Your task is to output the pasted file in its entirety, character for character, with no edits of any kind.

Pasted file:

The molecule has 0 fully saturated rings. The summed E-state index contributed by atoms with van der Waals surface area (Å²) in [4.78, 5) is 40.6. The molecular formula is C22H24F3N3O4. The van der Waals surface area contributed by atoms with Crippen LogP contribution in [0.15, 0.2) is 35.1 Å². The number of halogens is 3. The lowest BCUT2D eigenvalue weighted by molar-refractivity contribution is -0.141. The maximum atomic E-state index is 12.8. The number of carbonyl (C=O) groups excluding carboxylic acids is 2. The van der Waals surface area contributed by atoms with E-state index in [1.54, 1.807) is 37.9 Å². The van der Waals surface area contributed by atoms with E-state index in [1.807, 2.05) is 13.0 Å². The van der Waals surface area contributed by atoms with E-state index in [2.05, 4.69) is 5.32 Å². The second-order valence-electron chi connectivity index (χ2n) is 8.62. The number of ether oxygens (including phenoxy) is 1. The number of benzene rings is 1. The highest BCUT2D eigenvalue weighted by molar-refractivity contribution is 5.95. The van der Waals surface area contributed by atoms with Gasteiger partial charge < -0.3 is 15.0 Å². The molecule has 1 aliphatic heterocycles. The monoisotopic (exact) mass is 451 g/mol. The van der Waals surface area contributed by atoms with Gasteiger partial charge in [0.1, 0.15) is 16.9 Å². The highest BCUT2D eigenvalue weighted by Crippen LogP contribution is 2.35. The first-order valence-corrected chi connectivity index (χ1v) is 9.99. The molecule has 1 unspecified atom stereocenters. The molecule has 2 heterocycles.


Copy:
The molecule has 0 fully saturated rings. The summed E-state index contributed by atoms with van der Waals surface area (Å²) in [4.78, 5) is 40.6. The molecular formula is C22H24F3N3O4. The van der Waals surface area contributed by atoms with Crippen LogP contribution in [0.15, 0.2) is 35.1 Å². The number of halogens is 3. The lowest BCUT2D eigenvalue weighted by molar-refractivity contribution is -0.141. The maximum atomic E-state index is 12.8. The number of carbonyl (C=O) groups excluding carboxylic acids is 2. The van der Waals surface area contributed by atoms with E-state index in [1.54, 1.807) is 37.9 Å². The van der Waals surface area contributed by atoms with E-state index in [1.807, 2.05) is 13.0 Å². The van der Waals surface area contributed by atoms with E-state index in [2.05, 4.69) is 5.32 Å². The second-order valence-electron chi connectivity index (χ2n) is 8.62. The number of ether oxygens (including phenoxy) is 1. The number of benzene rings is 1. The highest BCUT2D eigenvalue weighted by molar-refractivity contribution is 5.95. The van der Waals surface area contributed by atoms with Gasteiger partial charge < -0.3 is 15.0 Å². The molecule has 1 aliphatic heterocycles. The monoisotopic (exact) mass is 451 g/mol. The van der Waals surface area contributed by atoms with Gasteiger partial charge in [0.1, 0.15) is 16.9 Å². The highest BCUT2D eigenvalue weighted by Crippen LogP contribution is 2.35. The first-order valence-corrected chi connectivity index (χ1v) is 9.99. The molecule has 1 unspecified atom stereocenters. The molecule has 2 heterocycles.